• If you suspect a large amount of asymmetry or feel pain and/or tightness on one side, it’s a good idea to be evaluated by a physical therapist, who will help determine any specific muscle weakness.

How can you alleviate asymmetry?

Some suggest strength work, such as single legs squats, can help the issue, but that’s just part of the picture. Gottschall recommends supplementing regular running with a low-weight, high repetition full-body weight training workout, like BODYPUMP™.

“It’s the ideal way to strengthen the muscles around the joints, and not just in your legs,” she says. “Even bicep curls and dead rows are helpful, because your elbows are flexed during running and strong upper body posture is helpful for endurance events.”

Introducing integrated core training is a very smart move, adds Gottschall. “It can be extremely beneficial in terms of single leg strength for symmetry, deep hip muscle training for knee alignment, and abdominal training for efficient force transmission”. Research shows that focusing on integrated core training with LES MILLS CORE™ can help you shave over 60 seconds from your 5km run time!

The final piece of the puzzle is dedicating time to the stretching and lengthening of muscles. A workout like BODYBALANCE™ will help reduce injury risk, helping train the core and stretch the working leg muscles, adds Gottschall.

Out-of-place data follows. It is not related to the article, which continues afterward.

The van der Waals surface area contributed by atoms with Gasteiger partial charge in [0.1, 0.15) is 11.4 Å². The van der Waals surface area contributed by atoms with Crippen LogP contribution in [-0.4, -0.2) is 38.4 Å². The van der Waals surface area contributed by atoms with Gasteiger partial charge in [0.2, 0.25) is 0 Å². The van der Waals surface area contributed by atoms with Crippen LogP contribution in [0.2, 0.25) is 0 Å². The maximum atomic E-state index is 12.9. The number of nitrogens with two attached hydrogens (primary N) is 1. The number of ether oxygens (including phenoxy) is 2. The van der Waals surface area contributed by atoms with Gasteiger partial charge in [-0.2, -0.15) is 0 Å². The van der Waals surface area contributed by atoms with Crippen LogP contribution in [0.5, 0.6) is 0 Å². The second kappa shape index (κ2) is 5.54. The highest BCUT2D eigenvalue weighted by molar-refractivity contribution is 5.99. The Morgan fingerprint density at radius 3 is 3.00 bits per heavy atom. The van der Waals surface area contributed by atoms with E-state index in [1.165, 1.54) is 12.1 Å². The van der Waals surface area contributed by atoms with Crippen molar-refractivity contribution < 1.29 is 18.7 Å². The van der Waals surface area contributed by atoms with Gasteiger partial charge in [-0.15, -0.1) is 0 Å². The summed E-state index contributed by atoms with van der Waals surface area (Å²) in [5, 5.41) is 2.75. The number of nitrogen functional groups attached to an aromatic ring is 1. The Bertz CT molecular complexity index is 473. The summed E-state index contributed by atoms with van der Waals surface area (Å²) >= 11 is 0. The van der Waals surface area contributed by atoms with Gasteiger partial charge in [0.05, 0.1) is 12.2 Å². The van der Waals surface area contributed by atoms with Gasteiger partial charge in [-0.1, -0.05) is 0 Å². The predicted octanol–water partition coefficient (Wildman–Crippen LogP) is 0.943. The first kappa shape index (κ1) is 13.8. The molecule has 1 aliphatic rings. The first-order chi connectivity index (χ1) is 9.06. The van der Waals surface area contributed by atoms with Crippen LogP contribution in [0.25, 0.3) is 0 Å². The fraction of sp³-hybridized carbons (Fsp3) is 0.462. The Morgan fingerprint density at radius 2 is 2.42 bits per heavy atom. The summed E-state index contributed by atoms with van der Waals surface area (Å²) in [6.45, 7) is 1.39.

You can tap into run coaching from a team of trainers when you try LES MILLS RUN using LES MILLS+. These audio-only run workouts can be done on a treadmill or outdoors. There are options for all abilities and different formats to keep things interesting.

check out les mills run

Running or resting: What’s worse for your knees?

Bryce Hastings, physiotherapist and Les Mills Head of Research, clears up the confusion about running risk, explaining that inactivity is more likely to cause knee issues than running marathons.

what should you do?

The exercises that help you run faster – and improve symmetry

Science reveals focusing on a specific type of integrated core training – not spending more minutes pounding the pavement or tackling the treadmill – could be key to achieving quicker run times and improving running symmetry.

get the formula